“We’re just getting started”.
Those are the words of Lightspeed CEO Dax Dasilva speaking with MTLinTech about his company’s latest acquisition, a leading German company in cloud-based POS hospitality software called Gastrofix. This is already Lightspeed’s fourth acquisition since their IPO back in March of last year. Which itself came on the heels of a massive round of venture capital funding.
But it wasn’t an overnight success. For those unfamiliar with Lightspeed, this is a company that was founded in Montreal 15 years ago and went through a 7-year bootstrapping period, followed by another 7 years of raising venture capital before their IPO. All in an effort to position the company to be able to consolidate the markets which it serves on a global level, which Dasilva says are highly fractured.
Going out and allowing restaurants or other small retailers to become data driven businesses on a global scale is Dasilva’s mission these days. And while his company had a strong presence in Europe already, he explains that by buying Gastrofix, now Lightspeed has better access to the larger European markets, and Germany in particular. “In the summer we announced the acquisition of iKentoo, which gave us access to Switzerland and France, but we still needed to bring Germany into our strategy. We’ve been talking to Gastrofix since the summer. So we knew there were class leaders in some of these markets. But we think they can do much more when they’re part of the Lightspeed family.”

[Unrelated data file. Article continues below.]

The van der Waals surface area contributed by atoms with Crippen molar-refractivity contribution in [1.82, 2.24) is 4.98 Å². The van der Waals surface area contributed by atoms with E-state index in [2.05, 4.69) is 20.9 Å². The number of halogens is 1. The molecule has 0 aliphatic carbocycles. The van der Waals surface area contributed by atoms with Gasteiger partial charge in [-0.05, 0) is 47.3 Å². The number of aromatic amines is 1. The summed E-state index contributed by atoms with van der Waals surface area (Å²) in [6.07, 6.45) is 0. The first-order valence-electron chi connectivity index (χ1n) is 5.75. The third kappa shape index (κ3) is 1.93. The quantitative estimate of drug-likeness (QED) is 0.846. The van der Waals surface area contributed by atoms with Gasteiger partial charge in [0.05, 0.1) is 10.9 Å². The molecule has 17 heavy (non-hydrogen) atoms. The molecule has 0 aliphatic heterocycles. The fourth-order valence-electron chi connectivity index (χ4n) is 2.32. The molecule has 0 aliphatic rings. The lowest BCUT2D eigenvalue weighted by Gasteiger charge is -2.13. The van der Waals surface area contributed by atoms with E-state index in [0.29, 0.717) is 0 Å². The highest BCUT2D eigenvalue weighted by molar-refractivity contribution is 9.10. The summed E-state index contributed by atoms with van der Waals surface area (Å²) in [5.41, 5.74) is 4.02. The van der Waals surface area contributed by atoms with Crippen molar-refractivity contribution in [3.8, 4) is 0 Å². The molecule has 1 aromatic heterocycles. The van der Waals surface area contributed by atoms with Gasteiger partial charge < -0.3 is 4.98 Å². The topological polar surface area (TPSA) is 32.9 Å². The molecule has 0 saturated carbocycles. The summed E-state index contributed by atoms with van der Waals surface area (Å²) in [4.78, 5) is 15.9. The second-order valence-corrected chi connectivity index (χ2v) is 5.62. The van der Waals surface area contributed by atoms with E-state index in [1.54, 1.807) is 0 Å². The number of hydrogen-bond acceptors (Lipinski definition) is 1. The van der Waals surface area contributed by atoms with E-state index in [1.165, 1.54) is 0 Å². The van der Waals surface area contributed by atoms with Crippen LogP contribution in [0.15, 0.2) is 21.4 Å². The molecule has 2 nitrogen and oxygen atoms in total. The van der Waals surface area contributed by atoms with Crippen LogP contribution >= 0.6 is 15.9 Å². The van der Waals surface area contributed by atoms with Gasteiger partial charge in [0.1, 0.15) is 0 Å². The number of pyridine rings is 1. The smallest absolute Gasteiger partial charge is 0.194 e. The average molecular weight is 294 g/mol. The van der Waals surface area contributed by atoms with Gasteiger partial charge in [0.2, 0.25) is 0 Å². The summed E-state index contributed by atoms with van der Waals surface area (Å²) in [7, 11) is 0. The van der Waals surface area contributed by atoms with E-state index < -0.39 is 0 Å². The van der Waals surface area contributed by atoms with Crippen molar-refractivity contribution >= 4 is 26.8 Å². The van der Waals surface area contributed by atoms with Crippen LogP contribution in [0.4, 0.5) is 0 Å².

The exact terms of the deal can be found in the company’s press release. Overall the deal is worth about USD 112 million, with about $60 million in cash, $40 million in equity and roughly $10 million future earnouts available as well.
On top of purchasing Montreal’s own Chronogolf in 2019, Lightspeed also went out and acquired the Australian company Kounta, which has a customer base down under and in Asia. A signal that Dasilva won’t settle for market dominance on only two continents. He points out that the markets his company is targeting are very fragmented all around the world.
“Our investors have agreed with us that there needs to be a consolidation. A lot of these companies are sub-scale and would be better off as part of the Lightspeed story. The execution of that has been well received by investors. They understand that there needs to be a go-to player globally for complex small business. We think Lightspeed should be that name, and investors have been buying into that story. And we’ve been able, quarter after quarter, prove our progress against that strategy.”
Dasilva tells MTLinTech that the timing is right for Lightspeed globally, as small businesses worldwide transition from legacy systems to cloud systems as their needs for leveraging data to enhance customer experience increases. Furthermore, many jurisdictions around the world have begun legislating the digitization of commercial transactions for the purposes of collecting taxes. This type of legislation is always an excellent driver of adoption of new technologies, such as those provided by Lightspeed. And, coincidentally, Germany will be adopting this type of legislation later this year.